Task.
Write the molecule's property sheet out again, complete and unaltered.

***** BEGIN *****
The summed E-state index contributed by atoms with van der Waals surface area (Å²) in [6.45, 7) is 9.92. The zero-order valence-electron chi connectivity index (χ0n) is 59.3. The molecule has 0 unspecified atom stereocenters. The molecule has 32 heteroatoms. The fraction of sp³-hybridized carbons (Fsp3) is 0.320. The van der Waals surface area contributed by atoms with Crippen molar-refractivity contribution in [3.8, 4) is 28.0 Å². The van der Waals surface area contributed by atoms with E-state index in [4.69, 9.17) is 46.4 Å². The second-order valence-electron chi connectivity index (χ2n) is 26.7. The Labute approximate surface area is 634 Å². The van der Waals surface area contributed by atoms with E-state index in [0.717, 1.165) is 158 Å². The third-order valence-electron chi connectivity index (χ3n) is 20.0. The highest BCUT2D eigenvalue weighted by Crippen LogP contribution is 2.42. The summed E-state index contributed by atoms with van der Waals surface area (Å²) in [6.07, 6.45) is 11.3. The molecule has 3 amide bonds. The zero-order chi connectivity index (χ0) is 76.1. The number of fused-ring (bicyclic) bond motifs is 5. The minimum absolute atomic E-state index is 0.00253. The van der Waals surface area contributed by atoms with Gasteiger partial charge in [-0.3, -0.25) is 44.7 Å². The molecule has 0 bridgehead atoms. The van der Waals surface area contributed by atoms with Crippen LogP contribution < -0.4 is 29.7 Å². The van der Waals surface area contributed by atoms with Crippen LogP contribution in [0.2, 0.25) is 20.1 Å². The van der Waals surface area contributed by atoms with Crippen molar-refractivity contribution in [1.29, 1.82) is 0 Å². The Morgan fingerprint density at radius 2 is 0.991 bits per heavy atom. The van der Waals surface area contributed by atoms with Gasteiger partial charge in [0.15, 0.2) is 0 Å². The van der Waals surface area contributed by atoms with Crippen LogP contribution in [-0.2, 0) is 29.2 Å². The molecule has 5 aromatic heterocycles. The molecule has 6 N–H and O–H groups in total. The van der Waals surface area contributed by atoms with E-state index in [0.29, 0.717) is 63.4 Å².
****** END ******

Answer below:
The summed E-state index contributed by atoms with van der Waals surface area (Å²) in [6.45, 7) is 9.92. The zero-order valence-electron chi connectivity index (χ0n) is 59.3. The molecule has 0 unspecified atom stereocenters. The molecule has 32 heteroatoms. The fraction of sp³-hybridized carbons (Fsp3) is 0.320. The van der Waals surface area contributed by atoms with Crippen molar-refractivity contribution in [3.8, 4) is 28.0 Å². The van der Waals surface area contributed by atoms with E-state index in [4.69, 9.17) is 46.4 Å². The second-order valence-electron chi connectivity index (χ2n) is 26.7. The Labute approximate surface area is 634 Å². The van der Waals surface area contributed by atoms with E-state index in [0.717, 1.165) is 158 Å². The third-order valence-electron chi connectivity index (χ3n) is 20.0. The highest BCUT2D eigenvalue weighted by Crippen LogP contribution is 2.42. The summed E-state index contributed by atoms with van der Waals surface area (Å²) in [6.07, 6.45) is 11.3. The molecule has 3 amide bonds. The zero-order chi connectivity index (χ0) is 76.1. The number of fused-ring (bicyclic) bond motifs is 5. The minimum absolute atomic E-state index is 0.00253. The van der Waals surface area contributed by atoms with Gasteiger partial charge in [-0.3, -0.25) is 44.7 Å². The molecule has 0 bridgehead atoms. The van der Waals surface area contributed by atoms with Crippen LogP contribution < -0.4 is 29.7 Å². The van der Waals surface area contributed by atoms with Crippen LogP contribution in [0.2, 0.25) is 20.1 Å². The van der Waals surface area contributed by atoms with Crippen molar-refractivity contribution in [1.29, 1.82) is 0 Å². The Morgan fingerprint density at radius 2 is 0.991 bits per heavy atom. The van der Waals surface area contributed by atoms with Gasteiger partial charge in [0.15, 0.2) is 0 Å². The van der Waals surface area contributed by atoms with Crippen LogP contribution in [-0.2, 0) is 29.2 Å². The molecule has 5 aromatic heterocycles. The molecule has 6 N–H and O–H groups in total. The van der Waals surface area contributed by atoms with E-state index in [0.29, 0.717) is 63.4 Å².